Ryans said all he really knows about the defensive issues in Philadelphia last season were that the Eagles were young at linebacker, and playing in a new scheme for a new coordinator in Castillo. Philadelphia spent four of its first five picks in this year's draft focusing on defense, but the acquisition of Ryans is still considered the centerpiece addition of the offseason. Getting him was more vital to the Eagles' 2012 chances of success than even the arrival of first-round defensive tackle Fletcher Cox, second-round linebacker Kendricks, second-round defensive end Vinny Curry and fourth-round cornerback Brandon Boykin.
While Ryans' reputation precedes him to Philadelphia, he still must prove he's the player he was the first four-plus seasons of his career in Houston, before the 2010 Achilles injury and the 2011 position switch and an elbow problem rendered him expendable.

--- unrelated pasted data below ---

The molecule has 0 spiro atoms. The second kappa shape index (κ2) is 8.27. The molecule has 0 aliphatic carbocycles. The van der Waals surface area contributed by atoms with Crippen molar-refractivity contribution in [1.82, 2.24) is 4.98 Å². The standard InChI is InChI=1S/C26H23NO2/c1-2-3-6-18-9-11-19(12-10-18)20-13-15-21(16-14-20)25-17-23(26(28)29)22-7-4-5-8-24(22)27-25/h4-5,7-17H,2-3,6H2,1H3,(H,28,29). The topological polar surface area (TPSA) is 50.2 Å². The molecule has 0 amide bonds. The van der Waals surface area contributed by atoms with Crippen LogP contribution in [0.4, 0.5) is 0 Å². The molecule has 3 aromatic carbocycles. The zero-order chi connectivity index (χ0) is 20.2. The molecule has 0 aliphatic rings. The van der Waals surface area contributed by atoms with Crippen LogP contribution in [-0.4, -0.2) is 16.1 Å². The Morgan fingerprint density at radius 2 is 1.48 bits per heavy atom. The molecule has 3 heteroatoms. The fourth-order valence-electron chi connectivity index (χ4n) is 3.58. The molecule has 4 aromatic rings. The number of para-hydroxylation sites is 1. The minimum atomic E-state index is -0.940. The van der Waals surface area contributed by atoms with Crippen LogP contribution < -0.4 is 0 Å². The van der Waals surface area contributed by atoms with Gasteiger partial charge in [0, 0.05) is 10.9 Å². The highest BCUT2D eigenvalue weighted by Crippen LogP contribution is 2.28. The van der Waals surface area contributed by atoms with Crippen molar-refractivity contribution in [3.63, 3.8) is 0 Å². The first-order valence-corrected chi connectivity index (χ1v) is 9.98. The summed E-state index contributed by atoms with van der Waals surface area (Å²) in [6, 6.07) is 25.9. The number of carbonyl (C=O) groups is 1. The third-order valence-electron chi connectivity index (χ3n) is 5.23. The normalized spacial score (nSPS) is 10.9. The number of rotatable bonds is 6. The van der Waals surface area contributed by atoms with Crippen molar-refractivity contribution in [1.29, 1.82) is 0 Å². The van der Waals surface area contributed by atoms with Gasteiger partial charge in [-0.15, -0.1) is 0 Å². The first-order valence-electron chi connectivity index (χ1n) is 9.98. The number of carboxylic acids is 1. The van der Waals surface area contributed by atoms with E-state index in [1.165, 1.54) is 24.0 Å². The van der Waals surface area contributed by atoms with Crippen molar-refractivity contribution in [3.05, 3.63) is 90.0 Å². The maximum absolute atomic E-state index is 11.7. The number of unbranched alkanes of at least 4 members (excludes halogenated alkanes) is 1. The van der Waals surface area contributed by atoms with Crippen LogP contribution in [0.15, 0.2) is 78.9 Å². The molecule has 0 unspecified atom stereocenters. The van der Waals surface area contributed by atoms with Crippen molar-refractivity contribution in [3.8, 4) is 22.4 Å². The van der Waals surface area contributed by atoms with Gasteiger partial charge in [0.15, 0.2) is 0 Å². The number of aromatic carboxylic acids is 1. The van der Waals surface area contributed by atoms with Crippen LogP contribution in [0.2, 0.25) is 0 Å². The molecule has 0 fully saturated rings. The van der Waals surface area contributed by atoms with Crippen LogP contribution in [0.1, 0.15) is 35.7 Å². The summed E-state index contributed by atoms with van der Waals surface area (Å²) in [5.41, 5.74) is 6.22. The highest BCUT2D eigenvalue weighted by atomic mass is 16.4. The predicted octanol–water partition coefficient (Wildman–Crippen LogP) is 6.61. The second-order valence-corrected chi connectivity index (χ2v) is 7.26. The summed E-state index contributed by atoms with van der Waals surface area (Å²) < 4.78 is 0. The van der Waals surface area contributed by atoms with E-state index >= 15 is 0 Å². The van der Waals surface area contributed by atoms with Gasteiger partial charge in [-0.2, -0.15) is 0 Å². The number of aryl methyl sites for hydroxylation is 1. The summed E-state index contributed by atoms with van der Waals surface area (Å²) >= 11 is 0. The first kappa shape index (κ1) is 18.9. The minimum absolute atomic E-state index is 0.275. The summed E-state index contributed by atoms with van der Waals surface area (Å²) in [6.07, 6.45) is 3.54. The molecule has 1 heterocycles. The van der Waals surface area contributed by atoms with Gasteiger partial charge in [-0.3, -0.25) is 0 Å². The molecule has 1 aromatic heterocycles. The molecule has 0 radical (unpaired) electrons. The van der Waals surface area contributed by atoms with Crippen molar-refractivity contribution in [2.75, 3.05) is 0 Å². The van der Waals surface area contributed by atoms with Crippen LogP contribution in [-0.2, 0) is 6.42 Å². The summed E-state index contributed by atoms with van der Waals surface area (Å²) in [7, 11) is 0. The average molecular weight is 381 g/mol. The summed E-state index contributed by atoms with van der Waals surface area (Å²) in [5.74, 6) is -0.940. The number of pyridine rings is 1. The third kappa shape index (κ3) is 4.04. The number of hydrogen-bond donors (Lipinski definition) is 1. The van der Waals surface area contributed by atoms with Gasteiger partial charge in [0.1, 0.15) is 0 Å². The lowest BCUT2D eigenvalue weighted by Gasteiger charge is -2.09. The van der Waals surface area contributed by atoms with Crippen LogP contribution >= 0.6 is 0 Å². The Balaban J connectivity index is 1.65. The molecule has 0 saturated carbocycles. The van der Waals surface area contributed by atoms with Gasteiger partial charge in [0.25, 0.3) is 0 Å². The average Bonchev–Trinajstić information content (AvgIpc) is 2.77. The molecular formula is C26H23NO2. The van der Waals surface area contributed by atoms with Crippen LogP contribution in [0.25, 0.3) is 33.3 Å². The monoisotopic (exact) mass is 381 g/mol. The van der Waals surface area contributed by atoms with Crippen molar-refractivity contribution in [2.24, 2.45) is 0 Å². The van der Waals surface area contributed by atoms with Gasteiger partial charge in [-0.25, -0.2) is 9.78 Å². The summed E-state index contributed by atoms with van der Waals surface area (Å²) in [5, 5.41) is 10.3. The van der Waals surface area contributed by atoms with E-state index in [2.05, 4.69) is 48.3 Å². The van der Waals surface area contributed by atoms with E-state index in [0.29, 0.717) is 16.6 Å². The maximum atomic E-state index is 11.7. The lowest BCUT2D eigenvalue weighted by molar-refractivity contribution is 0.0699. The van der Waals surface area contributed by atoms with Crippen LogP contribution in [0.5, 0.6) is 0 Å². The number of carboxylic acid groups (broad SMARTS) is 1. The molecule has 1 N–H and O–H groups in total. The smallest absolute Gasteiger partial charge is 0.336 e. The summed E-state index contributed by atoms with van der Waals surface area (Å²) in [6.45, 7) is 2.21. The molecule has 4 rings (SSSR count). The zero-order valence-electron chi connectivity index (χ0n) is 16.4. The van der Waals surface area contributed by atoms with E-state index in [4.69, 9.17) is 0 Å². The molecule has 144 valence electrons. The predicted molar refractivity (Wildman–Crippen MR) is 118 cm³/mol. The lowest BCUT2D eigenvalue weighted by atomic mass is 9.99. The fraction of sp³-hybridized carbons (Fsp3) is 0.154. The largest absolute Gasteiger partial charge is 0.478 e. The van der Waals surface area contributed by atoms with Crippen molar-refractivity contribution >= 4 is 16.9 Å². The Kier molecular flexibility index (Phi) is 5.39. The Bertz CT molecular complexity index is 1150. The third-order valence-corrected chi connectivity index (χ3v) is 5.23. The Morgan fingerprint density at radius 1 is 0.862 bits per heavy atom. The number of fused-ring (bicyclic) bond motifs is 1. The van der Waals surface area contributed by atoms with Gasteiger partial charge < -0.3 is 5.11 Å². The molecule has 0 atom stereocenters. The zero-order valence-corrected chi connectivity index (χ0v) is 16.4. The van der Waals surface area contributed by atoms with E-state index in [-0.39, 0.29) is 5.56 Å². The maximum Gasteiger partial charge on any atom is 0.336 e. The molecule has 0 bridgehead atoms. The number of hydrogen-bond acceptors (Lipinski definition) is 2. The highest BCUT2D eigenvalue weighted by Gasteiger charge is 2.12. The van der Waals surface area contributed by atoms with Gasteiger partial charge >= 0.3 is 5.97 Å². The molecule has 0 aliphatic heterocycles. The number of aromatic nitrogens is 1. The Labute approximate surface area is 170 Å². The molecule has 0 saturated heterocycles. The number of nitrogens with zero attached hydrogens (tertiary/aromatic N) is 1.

"It was really until October of last year before I felt I had that burst back again,'' he said. "I felt like I was doing OK before that, but I really wasn't. The second half of the season was when I started feeling like myself again. But then I had an elbow issue come up and that didn't help things, running around with a big brace on my arm.''
If Ryans is physically right, he'll help the Eagles plenty. At first glance, it seems the move has already paid some early benefits, giving Philadelphia's defense a player it can look to in the middle for both valuable leadership and much-needed veteran experience. If he can match his previous production, it will indeed register as another Eagles steal via trade.
"I'm trying my best to make an impact,'' Ryans said. "Both on the field and in the locker room. It's nothing I'm going to force upon guys. I'm just going to continue to be myself. But now I'm one of the new guys coming in, so we'll see how it all works out. I know people here are expecting big things.''
It's Philadelphia. Big expectations come with the deal. But if Ryans can deliver as the new man in the middle of the Eagles defense, the rewards will be even bigger.